Hussein, an 18-year-old from eastern Jerusalem, is one of more than 300 Arab students, many of them Israeli citizens, enrolled at the college built on land the Palestinians claim belong to them.
"It was a little difficult at the beginning, but the most important thing is learning," she said. "Some friends asked me 'why would you go there?' But I want this and my parents let me."
The college, a tree-lined campus on a hilltop, says it welcomes Arab students, both Israelis and Palestinians, to promote diversity.
But the presence of Arab students could strengthen the university's place in the Israeli academic mainstream. Institutes of higher learning routinely admit Arabs, who make up 20 percent of Israel's population but often feel marginalized.
"We don't view ourselves as a settlement," college spokesman Michael Stoltz said. "We view ourselves as a continuation of the Jewish dream, but the Jewish dream has an Arab minority."
Arabs, though often torn about studying in a settlement, say they feel largely comfortable there. Some note they did not have marks high enough to qualify for more selective universities inside Israel.
They are also reluctant to study at Palestinian institutions or those in nearby Arab countries for fear their qualifications will not secure them jobs in the Jewish state after graduation.
"If you study at Bir Zeit or al-Quds universities, nobody in Israel recognizes the degrees," 20-year-old Jerusalemite Adel Hamida said, referring to two prominent Palestinian universities.
She is enrolled in a pre-college program at Ariel.
The 320 Arabs enrolled at Ariel make up just three percent of the college's student body of 8,500, but their ranks are rapidly rising even if most oppose Israel's presence in the West Bank. A year ago, the school had just 235 Arabs.
Zainab Alayan, an 18-year-old from Jerusalem, said she enrolled in the college because she could not get in elsewhere and there were "no places that would be better".
She said she thought settlements, including Ariel, would have to be dismantled as a condition for peace, but defended her decision to study there.
"The whole country is occupied. I came here to learn," she said.
From college to university
In a controversial move in May ahead of Israel's pullout from the Gaza Strip, the Israeli cabinet backed granting the college full university status, and the school is now starting to offer post-graduate degrees.
Israeli Prime Minister Ariel Sharon said upgrading the school would help strengthen West Bank settlement blocs Israel wants to keep in any final peace deal with Palestinians.
The move infuriated Palestinians who view efforts to bolster settlements as a threat to peacemaking and the establishment of a viable state in the West Bank and Gaza.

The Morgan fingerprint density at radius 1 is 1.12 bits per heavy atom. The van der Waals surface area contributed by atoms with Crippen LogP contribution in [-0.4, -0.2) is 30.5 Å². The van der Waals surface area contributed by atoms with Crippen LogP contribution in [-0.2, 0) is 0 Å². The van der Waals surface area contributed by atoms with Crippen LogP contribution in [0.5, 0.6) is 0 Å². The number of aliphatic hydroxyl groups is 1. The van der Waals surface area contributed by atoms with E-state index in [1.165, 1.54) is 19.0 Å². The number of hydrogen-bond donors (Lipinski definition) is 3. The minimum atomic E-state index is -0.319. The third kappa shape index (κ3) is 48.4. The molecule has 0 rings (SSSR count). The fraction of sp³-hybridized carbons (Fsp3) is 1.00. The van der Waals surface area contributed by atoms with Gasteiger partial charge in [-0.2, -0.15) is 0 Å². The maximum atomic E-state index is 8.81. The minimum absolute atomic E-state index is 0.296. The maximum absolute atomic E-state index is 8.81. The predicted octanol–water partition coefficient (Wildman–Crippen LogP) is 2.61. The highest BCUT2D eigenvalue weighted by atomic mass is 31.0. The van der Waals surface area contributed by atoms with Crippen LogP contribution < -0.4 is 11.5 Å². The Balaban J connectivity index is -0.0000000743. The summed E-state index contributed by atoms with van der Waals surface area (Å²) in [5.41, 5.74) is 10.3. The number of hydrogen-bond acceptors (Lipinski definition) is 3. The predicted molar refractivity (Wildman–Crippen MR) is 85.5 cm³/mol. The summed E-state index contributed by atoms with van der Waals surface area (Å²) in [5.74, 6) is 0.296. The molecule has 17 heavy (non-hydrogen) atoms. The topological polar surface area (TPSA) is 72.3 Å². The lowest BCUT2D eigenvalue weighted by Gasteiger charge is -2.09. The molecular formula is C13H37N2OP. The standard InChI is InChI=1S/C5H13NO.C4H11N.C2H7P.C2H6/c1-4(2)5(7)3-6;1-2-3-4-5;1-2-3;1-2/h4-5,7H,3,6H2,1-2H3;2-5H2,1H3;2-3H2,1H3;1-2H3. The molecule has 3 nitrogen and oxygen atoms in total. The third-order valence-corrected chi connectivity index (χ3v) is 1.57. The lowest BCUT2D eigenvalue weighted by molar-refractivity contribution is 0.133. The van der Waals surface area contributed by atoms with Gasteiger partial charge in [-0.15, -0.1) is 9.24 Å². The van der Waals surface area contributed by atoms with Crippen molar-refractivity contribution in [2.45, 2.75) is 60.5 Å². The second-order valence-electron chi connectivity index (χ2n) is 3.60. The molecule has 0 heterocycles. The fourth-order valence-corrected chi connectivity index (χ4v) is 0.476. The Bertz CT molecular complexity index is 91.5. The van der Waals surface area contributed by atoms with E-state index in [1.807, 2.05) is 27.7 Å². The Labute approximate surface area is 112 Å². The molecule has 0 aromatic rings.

But for Hussein, the issue was academic.
"I am so happy and I hope it comes true," she said about transforming the college into a full-fledged university.
At the college, where classes are taught in Hebrew, female Arab students in Islamic headscarves are a visible presence.
Arabs speak their native language in the halls and share space with Orthodox Jews, settlers, secular Israelis and recent immigrants.
"I want to position the city of Ariel as part of Israel," said Ariel Mayor Ron Nahman. "The fact that Arab-Israeli students are coming to study shows one thing, that we are good people, that the college is a liberal, open-minded institution and that the people of Ariel are tolerant."
Dozens of Arab students live in dormitories, although they are typically not assigned Jewish roommates.
The students, many of whom struggle with the political implications of their choice, say they often feel uneasy about their decision to study in Ariel. The World Court has branded settlements as illegal and Palestinians see them as a main obstacle to peace.
"I am Israeli, definitely Muslim, Arab and Palestinian. It is a difficult identity," third year criminology student from the Arab town of Jisr al-Zarqa.Mahmoud Hamash said. "As an Israeli it is OK to study here, but not as a Palestinian."
Others said they could feel tensions under the surface, but felt that with the Palestinian uprising fading, they could afford to study in Ariel.
"Now it is calm. If the situation were tenser, then I would choose to study in Jerusalem," said Majdi Hussein. But he said an October suicide bombing in Israel had raised tensions.
"When I come on the bus there are many soldiers. If I speak in Arabic with my friend, they stare at me like they want to kill me," he said.
Rifaat Sweidan, who advises Arab students, says he has received no specific complaints of harassment or racism although some do face academic difficulties.
"Maybe if an Arab student walked in Ariel, below us, it would be a problem. But not at the college," he said. "In an academic institution, people are used to hearing Arabic."
Some Jewish Israeli students on campus said they appreciated interacting with Arabs. But others said they were perplexed as to why the school would want to welcome them.
"I had two Arabs in my class. They didn't talk much. We don't have anything to talk about," recent criminology graduate Ravital Sabag said, as she sat outside a campus cafeteria. "I think it is not good to bring more Arabs. I don't trust them."
Her friend Gali Mark, also a recent graduate, said she also did not want more Arabs to enroll. If they do, she said: "Jewish people won't come here to study."